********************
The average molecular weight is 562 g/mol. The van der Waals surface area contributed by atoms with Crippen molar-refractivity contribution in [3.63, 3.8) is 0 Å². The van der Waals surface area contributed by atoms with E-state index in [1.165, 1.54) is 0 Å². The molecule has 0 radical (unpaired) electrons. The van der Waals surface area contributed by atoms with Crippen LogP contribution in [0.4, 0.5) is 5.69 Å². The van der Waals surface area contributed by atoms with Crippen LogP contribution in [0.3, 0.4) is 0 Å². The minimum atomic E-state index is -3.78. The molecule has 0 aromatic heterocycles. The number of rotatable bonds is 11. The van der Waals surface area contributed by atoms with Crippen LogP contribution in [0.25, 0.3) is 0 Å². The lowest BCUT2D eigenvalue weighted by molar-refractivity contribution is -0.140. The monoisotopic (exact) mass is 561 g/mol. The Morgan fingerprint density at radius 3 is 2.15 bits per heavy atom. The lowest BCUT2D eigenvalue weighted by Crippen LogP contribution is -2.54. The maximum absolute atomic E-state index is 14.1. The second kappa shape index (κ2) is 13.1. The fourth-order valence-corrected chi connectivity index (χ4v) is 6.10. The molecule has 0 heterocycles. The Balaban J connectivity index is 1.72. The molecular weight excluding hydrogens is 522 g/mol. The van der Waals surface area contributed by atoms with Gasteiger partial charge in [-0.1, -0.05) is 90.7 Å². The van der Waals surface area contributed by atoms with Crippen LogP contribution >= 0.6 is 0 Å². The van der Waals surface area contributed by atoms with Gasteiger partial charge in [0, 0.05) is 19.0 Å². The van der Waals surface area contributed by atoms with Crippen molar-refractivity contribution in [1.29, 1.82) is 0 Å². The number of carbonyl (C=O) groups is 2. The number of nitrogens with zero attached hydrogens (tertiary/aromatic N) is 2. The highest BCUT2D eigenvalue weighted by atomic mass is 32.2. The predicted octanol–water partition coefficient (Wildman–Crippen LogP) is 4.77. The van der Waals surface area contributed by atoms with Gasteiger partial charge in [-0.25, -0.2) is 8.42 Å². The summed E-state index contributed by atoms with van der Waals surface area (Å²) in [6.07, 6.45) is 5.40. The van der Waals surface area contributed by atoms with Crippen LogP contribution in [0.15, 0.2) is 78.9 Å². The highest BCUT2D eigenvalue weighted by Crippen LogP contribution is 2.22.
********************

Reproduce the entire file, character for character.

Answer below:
The average molecular weight is 562 g/mol. The van der Waals surface area contributed by atoms with Crippen molar-refractivity contribution in [3.63, 3.8) is 0 Å². The van der Waals surface area contributed by atoms with E-state index in [1.165, 1.54) is 0 Å². The molecule has 0 radical (unpaired) electrons. The van der Waals surface area contributed by atoms with Crippen LogP contribution in [0.4, 0.5) is 5.69 Å². The van der Waals surface area contributed by atoms with Crippen LogP contribution in [0.3, 0.4) is 0 Å². The minimum atomic E-state index is -3.78. The molecule has 0 aromatic heterocycles. The number of rotatable bonds is 11. The van der Waals surface area contributed by atoms with Crippen LogP contribution in [0.25, 0.3) is 0 Å². The lowest BCUT2D eigenvalue weighted by molar-refractivity contribution is -0.140. The monoisotopic (exact) mass is 561 g/mol. The Morgan fingerprint density at radius 3 is 2.15 bits per heavy atom. The lowest BCUT2D eigenvalue weighted by Crippen LogP contribution is -2.54. The maximum absolute atomic E-state index is 14.1. The second kappa shape index (κ2) is 13.1. The fourth-order valence-corrected chi connectivity index (χ4v) is 6.10. The molecule has 0 heterocycles. The Balaban J connectivity index is 1.72. The molecular weight excluding hydrogens is 522 g/mol. The van der Waals surface area contributed by atoms with Gasteiger partial charge in [-0.1, -0.05) is 90.7 Å². The van der Waals surface area contributed by atoms with Crippen LogP contribution >= 0.6 is 0 Å². The van der Waals surface area contributed by atoms with Gasteiger partial charge in [0, 0.05) is 19.0 Å². The van der Waals surface area contributed by atoms with Crippen molar-refractivity contribution in [1.29, 1.82) is 0 Å². The number of carbonyl (C=O) groups is 2. The number of nitrogens with zero attached hydrogens (tertiary/aromatic N) is 2. The highest BCUT2D eigenvalue weighted by atomic mass is 32.2. The predicted octanol–water partition coefficient (Wildman–Crippen LogP) is 4.77. The van der Waals surface area contributed by atoms with Gasteiger partial charge in [-0.25, -0.2) is 8.42 Å². The summed E-state index contributed by atoms with van der Waals surface area (Å²) in [6.07, 6.45) is 5.40. The van der Waals surface area contributed by atoms with Crippen LogP contribution in [0.15, 0.2) is 78.9 Å². The highest BCUT2D eigenvalue weighted by Crippen LogP contribution is 2.22.